The editor’s opinion from Marketplace, Northeast Wisconsin’s business magazine. (Obligatory disclaimer: Most hyperlinks go to outside sites, and we’re not responsible for their content. And like fresh watermelon, peaches, pineapple, grapefruit, tomatoes and sweet corn, hyperlinks can go bad after a while.)
July 24, 2008
Hello muddah ... hello faddah ...*
First, I did pass the 100-yard swim test, for the second consecutive year. The fact that (1) I last swam 100 yards one year ago, as opposed to 25 years ago, helped, as did the fact that the water on Cedar Lake was at least 10 degrees warmer than last year. Second: There is no graceful way to get into or out of the top bunk of a bunk bed.
Our Ripon group bunked with a hilarious group from Neenah. (Think of Saturday Night Live's Da Superfans, some of whom are readers of Marketplace.) One of them concluded that the entire camp is a subterfuge — it's not a Cub Scout camp, it's Fat Farm for Dads, with 100-yard swims, paddleboating all over Cedar Lake, the climb up from the waterfront, etc. (I spoke to one of the wives of our group; she feigned ignorance.)
Based on this past week, I predict that within the next 20 years, there will be reports of an epidemic of genetic damage caused from large-scale use of bug sprays dating back to 2008 in Wisconsin. I went through almost an entire bottle of bug spray in less than three days. (Fortunately, my hair stylist, whom I saw Thursday, found no bugs, ticks, flies or other critters that don't belong in my hair.)
There was one moment that I found more profound than the rest of this appears. In conversation with a staffer (all the Camp Rokilio staffers are high school and college students, male and female), I mentioned that I was the bugler for my Boy Scout troop. I was about to mention that I was the least popular Scout in my troop when I blew "Reveille" every morning and "Taps" every night, when he interrupted, "You played the bugle? Can you still play?" When I said I did on occasion (actually, the trumpet, not the bugle), he asked if I would play "To the Colors" at the flag raising the following morning. He then got the camp's bugle, which I believe is older than I am, and appeared to have had previous close encounters with something larger and harder than the bugle, while having had no encounters at all with any kind of anti-tarnishing substance.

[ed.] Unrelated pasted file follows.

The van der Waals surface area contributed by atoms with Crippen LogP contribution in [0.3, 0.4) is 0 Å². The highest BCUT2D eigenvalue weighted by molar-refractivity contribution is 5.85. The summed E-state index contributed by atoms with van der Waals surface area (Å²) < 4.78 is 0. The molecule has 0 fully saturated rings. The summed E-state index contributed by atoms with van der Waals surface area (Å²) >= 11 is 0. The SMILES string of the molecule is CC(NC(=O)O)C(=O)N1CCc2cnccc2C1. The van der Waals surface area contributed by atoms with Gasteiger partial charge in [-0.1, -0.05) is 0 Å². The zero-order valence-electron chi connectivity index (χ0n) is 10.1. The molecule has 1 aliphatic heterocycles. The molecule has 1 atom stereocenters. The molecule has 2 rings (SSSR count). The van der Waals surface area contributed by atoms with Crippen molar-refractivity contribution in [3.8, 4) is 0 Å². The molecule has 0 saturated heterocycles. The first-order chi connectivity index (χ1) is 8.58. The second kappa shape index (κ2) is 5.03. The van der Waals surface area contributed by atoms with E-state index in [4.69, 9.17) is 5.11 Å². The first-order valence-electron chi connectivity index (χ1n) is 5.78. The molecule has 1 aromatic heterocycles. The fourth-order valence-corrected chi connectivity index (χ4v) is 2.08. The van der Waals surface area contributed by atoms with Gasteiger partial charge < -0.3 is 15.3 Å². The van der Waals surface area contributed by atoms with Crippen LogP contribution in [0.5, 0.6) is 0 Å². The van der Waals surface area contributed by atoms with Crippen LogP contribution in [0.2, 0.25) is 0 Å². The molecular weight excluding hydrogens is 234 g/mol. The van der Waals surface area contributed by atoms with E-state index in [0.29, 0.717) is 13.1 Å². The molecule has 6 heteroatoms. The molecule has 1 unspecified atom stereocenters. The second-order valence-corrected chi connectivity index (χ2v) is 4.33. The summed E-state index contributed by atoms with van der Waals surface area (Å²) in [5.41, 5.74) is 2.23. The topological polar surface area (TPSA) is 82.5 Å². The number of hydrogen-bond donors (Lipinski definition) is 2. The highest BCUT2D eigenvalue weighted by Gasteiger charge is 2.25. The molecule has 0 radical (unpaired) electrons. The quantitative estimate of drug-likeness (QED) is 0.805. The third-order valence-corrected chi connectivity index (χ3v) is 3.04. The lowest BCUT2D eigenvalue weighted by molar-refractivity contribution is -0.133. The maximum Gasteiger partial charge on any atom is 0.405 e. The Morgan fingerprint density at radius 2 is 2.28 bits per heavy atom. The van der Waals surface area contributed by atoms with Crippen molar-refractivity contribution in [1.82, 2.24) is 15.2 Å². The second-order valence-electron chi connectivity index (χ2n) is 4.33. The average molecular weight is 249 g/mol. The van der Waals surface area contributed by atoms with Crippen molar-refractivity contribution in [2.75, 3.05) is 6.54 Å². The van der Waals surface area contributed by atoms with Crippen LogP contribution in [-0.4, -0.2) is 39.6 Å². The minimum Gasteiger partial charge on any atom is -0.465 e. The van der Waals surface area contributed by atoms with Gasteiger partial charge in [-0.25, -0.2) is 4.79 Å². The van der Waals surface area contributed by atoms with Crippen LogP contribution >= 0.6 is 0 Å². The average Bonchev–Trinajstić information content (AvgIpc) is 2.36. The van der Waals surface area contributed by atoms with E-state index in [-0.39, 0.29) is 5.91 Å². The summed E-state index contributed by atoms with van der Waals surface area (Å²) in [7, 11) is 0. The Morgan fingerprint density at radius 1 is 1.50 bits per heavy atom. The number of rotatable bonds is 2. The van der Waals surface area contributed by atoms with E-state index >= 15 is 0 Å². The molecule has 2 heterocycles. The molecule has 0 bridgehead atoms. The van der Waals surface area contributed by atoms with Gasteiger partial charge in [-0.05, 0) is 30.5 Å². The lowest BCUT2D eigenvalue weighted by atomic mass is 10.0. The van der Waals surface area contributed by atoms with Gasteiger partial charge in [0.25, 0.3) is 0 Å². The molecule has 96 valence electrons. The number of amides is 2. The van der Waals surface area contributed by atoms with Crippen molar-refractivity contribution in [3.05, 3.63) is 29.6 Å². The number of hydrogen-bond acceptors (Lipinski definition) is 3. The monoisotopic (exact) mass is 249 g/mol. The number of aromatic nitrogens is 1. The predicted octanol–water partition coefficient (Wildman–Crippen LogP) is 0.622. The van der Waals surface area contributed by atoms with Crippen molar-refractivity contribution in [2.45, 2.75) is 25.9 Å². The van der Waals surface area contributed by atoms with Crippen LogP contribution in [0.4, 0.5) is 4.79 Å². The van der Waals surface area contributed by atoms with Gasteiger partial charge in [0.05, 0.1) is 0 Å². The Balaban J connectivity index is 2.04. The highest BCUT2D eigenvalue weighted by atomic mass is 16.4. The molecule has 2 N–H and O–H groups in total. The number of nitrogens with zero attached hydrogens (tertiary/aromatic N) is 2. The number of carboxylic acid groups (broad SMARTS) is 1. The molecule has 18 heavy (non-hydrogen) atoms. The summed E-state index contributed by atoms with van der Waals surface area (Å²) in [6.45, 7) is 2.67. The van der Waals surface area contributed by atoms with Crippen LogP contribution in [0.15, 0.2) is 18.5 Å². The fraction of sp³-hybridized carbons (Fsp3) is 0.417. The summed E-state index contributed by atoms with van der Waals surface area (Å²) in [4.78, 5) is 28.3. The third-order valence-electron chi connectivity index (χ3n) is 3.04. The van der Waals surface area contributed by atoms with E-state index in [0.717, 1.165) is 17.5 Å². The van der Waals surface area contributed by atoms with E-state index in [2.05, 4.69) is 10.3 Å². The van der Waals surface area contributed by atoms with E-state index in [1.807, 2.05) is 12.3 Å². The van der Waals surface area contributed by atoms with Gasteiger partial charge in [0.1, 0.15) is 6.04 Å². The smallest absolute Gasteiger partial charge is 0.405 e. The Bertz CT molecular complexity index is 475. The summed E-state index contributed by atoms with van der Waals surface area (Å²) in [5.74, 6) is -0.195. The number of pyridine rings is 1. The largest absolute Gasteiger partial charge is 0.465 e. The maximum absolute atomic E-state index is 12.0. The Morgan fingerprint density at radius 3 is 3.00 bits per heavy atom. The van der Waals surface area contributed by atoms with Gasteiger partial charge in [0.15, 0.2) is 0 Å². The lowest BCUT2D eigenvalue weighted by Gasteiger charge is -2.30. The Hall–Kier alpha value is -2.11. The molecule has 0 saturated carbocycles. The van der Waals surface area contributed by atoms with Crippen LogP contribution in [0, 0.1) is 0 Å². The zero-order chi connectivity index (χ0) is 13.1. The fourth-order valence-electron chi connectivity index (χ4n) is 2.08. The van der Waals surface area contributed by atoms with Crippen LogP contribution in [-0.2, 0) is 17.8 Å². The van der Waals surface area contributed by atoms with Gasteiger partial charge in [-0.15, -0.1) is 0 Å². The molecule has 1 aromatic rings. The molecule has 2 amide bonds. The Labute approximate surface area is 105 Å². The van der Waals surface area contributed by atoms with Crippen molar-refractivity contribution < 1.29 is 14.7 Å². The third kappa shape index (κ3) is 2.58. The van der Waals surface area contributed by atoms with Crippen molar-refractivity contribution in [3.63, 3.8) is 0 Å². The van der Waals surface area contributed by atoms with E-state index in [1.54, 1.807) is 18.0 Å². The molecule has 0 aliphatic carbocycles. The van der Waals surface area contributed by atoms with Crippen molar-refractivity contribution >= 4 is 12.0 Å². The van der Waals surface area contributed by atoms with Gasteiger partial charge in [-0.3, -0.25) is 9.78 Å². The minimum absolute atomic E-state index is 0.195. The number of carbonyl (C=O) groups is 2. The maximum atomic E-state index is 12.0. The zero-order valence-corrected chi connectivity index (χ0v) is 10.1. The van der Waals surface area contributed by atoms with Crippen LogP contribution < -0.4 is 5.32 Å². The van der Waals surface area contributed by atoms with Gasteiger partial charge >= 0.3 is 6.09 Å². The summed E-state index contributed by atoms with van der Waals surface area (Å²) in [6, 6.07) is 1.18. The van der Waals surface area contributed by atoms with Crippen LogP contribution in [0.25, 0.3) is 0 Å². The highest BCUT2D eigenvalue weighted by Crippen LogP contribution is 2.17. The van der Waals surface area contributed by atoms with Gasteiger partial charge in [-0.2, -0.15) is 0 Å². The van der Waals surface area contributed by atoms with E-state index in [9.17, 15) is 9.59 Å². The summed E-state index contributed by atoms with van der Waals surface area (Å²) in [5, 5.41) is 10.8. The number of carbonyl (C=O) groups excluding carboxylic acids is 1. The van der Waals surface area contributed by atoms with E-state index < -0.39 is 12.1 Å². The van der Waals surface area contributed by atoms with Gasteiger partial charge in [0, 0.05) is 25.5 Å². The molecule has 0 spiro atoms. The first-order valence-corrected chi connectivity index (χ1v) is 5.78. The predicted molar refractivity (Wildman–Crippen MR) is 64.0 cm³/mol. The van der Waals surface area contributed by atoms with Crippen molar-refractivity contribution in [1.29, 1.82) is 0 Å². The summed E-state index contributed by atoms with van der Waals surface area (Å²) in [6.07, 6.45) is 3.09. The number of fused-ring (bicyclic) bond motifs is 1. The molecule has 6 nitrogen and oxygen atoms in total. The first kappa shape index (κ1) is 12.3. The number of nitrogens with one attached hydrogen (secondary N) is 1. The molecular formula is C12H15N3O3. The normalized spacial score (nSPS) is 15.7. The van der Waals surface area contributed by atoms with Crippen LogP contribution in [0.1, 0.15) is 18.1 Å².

Having thus put myself on the hook, I practiced a few times Wednesday morning in the woods, hoping to reach the junction between practicing enough to remember the tune but not practicing too much to destroy my nonexistent chops. I got most of the notes, and, remembering my University of Wisconsin Band mantra that if you're going to fail, fail boldly, played sufficiently loud to scatter wildlife for at least five miles in every direction. (I play trumpet something like an old-style heating system: on — that is, really loud — or off.)
Afterward, I walked back to the Train Station group of Scouts, getting ... a round of applause. (It probably was applause for the fact that they didn't have to hear any more of my playing.) I also had several fathers, and many staffers, come up and thank me for playing. I had a couple staffers ask if I'd stay for the rest of the summer to play. (Let's see about that commute: Leave Ripon in the morning, get to Rokilio by 7:45, play, go to work, return to Rokilio by 5:45 to play, go home ...)
I didn't do this, and I'm not writing about this, to cover myself in glory, since my playing would have mortified the bugler version of me 30 years ago. (Note to self: Practice before next year.) I did it out of respect — respect for my country, respect for the Boy Scouts of America, and respect for Rokilio staffers who put up with a lot in dealing with seven- through nine-year-old boys for an entire summer. Something else came to mind too — you may have read that veterans groups and the military are having problems finding buglers to play "Taps" at veterans' funerals, some going so far as to play digital or otherwise recorded versions of "Taps." That's just wrong, although understandable given that there are, by one estimate, 500 buglers in the military, and 1,800 veterans who die every day. (Fortunately, a group is recruiting volunteer bugle players.)
One should show respect when one has the opportunity.
* If you don't know what this refers to, you must broaden your cultural education. Or click here.